Melissa Solomon started off being my advisor. Sometimes there were years between my being enrolled in a class. Once, upon one of my returns, she advised me that I needed to move forward with my foreign language requirements. What she didn’t know was that I hadn’t returned because I was convinced that I would not do well moving forward with Spanish. She also didn’t know that every time she took a moment to remind me that I was doing well or could continue to excel in my studies, she helped me to have a mind shift. These frequent pep talks weren’t elicited. I simply believe that Melissa has a big heart for the students that she advises, and she becomes one of their biggest cheerleaders. Anyone who has seen her smile knows exactly what I’m talking about. Often life, not necessarily anything challenging, can have a way of getting in there and robbing us of confidence. It takes an advisor like Melissa to reach the whole person, not just the student. I’m grateful to her.
What has been the most meaningful experience you have had at — or related to — DLL?
The Friday Center has been a big part of my life for many years now. For many, it may be just a conference center, but for me, it became the place that reminded me that I was a part of something wonderful. I loved going there. The staff was so welcoming. I’m not sure why I kept going into Jody Cashion’s office, but I always looked forward to getting assistance from her. Those visits were always filled with chatter and laughter. The Friday Center embodied all that I needed to ensure my success. At the beginning of the COVID-19 pandemic, there came a time when I had to just get out of the house. I would drive down to the Friday Center and park in front of the building and remind myself that I was continuing to live and grow in many ways and my education was one of them.
Our students tend to have nontraditional pathways to their degree. Is there anything you would like to share about your journey and/or how you overcame any obstacles?
One reason that I was eager to do this interview was that I wanted to give proper thanks to my community for its support. I know in my heart that if it weren’t for them, I would not be where I am today. My husband, who is now also a non-traditional student at UNC (Go Steve!), and my sons believe in me so much! I will have many opportunities to continue to thank them, but there is another special group of people, my classmates.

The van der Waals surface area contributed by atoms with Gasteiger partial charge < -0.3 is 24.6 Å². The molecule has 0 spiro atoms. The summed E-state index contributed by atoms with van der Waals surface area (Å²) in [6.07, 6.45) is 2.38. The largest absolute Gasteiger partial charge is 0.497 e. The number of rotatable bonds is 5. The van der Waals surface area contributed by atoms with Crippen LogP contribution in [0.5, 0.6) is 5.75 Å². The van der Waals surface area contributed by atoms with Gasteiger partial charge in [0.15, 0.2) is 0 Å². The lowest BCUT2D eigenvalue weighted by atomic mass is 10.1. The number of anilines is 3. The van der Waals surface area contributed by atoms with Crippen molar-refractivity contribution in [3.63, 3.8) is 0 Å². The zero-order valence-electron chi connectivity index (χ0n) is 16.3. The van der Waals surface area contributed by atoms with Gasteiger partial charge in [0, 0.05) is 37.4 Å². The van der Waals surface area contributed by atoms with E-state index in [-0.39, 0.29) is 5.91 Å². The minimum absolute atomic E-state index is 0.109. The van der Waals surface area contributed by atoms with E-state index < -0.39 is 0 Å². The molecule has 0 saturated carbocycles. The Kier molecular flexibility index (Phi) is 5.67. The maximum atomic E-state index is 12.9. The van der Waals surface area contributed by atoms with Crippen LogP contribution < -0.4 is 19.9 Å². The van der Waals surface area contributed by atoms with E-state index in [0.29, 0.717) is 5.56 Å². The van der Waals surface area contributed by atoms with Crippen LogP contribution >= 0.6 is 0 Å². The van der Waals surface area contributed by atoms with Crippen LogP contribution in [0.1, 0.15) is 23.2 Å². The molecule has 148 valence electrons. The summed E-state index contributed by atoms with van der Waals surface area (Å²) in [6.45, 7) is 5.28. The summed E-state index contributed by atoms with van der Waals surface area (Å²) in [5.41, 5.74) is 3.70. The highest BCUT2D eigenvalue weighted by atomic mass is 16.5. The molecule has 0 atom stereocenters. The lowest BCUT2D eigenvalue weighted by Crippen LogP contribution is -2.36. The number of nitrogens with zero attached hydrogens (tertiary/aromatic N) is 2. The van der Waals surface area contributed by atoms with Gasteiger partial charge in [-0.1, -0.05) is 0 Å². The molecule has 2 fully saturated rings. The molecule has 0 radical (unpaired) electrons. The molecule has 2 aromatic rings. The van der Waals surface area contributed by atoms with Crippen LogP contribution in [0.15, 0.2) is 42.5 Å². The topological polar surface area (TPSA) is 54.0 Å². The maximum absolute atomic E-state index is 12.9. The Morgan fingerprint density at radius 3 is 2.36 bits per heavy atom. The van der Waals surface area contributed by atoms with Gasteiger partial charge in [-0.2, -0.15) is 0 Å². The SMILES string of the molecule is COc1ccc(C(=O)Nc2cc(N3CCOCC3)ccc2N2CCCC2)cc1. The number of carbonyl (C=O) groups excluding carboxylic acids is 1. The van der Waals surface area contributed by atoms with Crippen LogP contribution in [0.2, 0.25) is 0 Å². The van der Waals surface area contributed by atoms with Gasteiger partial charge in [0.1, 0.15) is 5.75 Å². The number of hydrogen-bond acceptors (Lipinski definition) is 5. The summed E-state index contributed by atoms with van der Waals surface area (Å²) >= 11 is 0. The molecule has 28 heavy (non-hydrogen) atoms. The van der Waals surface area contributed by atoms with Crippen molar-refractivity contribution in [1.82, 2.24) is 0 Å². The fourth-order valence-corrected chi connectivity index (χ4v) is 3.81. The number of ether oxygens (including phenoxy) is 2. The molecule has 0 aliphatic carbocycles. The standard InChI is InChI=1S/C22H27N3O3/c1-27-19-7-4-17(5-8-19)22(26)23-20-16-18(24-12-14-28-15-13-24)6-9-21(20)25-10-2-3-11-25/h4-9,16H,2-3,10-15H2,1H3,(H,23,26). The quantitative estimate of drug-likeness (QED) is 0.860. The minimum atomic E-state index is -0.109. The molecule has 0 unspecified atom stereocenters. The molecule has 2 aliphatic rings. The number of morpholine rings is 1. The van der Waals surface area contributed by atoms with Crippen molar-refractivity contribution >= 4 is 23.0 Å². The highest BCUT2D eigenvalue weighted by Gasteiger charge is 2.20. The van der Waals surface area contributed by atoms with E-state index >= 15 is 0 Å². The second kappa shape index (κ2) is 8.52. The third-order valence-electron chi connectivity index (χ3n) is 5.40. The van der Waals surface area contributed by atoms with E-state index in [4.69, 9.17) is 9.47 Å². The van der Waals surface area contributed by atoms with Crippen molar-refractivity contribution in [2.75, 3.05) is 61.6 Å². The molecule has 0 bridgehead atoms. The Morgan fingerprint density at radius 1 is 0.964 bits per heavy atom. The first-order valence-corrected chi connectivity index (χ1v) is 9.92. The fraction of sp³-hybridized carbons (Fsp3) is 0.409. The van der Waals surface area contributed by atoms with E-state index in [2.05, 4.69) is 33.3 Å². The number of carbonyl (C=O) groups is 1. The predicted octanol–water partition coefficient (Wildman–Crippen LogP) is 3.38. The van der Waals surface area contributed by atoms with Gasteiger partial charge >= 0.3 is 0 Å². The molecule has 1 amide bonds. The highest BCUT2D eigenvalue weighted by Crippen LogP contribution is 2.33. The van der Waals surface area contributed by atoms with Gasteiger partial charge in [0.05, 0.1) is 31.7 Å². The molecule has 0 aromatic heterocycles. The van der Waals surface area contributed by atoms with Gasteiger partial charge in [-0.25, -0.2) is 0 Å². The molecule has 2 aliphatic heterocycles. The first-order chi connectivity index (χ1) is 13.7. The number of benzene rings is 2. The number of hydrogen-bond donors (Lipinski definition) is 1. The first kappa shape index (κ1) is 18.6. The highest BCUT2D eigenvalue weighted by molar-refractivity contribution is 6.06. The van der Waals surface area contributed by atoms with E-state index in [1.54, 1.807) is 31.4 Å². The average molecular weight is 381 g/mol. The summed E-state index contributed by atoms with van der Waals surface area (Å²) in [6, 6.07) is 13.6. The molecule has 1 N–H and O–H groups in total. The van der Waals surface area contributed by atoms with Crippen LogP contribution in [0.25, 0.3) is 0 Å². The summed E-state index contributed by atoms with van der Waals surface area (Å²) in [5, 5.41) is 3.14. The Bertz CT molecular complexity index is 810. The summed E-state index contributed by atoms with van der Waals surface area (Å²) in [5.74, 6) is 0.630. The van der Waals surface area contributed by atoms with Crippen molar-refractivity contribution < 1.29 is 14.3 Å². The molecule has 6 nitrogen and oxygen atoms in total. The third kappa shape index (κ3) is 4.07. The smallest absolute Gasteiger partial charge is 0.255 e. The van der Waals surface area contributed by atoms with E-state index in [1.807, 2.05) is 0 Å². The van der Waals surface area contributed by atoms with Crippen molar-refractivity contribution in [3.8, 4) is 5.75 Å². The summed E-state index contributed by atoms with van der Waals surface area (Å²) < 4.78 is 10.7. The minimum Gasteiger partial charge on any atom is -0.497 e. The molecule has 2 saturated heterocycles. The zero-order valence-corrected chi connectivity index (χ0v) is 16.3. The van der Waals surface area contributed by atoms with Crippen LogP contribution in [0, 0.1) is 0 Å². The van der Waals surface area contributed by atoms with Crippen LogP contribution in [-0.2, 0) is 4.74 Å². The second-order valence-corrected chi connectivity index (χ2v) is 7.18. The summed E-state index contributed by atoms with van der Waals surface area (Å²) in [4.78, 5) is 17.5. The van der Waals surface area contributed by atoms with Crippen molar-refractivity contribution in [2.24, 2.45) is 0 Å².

Many wonderful young students welcomed me into their traditional space. I thought that I would just be stared at by inquisitive minds who would wonder what the heck I was doing there. Or maybe they would feel sorry for me for “finally” finishing my degree. I am truly happy that most of these young students rocked. They expressed to me how proud they were of me. We worked together in teams. Sometimes I led, and sometimes I followed. No one left me behind and everyone that I asked for help took a genuine interest in helping me. They encouraged me to stand out to be my unique self and feel like one of them. I even made friends!
I took a Statistics class during a summer session. I felt so incredibly lost, and I began to cry. My husband encouraged me to ask my cohort for help, so I reached out to Keller Mink, and I’ll never forget when she said that she would tutor me. It was such a relief. Keller took me under her wing, and we got together on Zoom almost every day. She created problems for me to work through and taught me how to uniquely approach every problem. Thanks to Keller, I love statistics and I love her even more.
Shelly Si was another wonderful classmate who offered her assistance to me. She tutored me on Zoom from China despite the difference in time zones. Think of the awesome sacrifice! She and I were inseparable that fall semester. I believe that students and young people everywhere are just awesome, and we don’t always give them the credit they deserve. I have experienced the beauty of coming together to get an education. I’m convinced that if there is one place where the barriers of age can come down, it is where great minds come together to learn and grow.
What are your hopes for post-graduation?
I would love to attend graduate school within the next few years. In the immediate future, I’m interested in exploring the many opportunities that my liberal arts degree will open, and I need to figure out which one of many areas of psychology I would like to pursue. I used to be in a hurry, but now I’m not. There really is time.
In closing, is there anything you would like to add?
I came to Carolina to make something of myself, but this experience has taught me that I already am somebody. Part of this journey was learning to laugh at myself. Learning not to take everything so seriously and extend myself some grace. Most of all, my husband kept reminding me that it was okay to not know everything. After all, I was there to learn.
I know that there are so many people who think that being a non-traditional student is too difficult. I understand. Is it a challenge? At times, of course. Is there support? There is support. Earning my degree didn’t cure me of being afraid of the unknown, but it did prove to me that my completing a degree was not too lofty. My wish is for others to know this for themselves.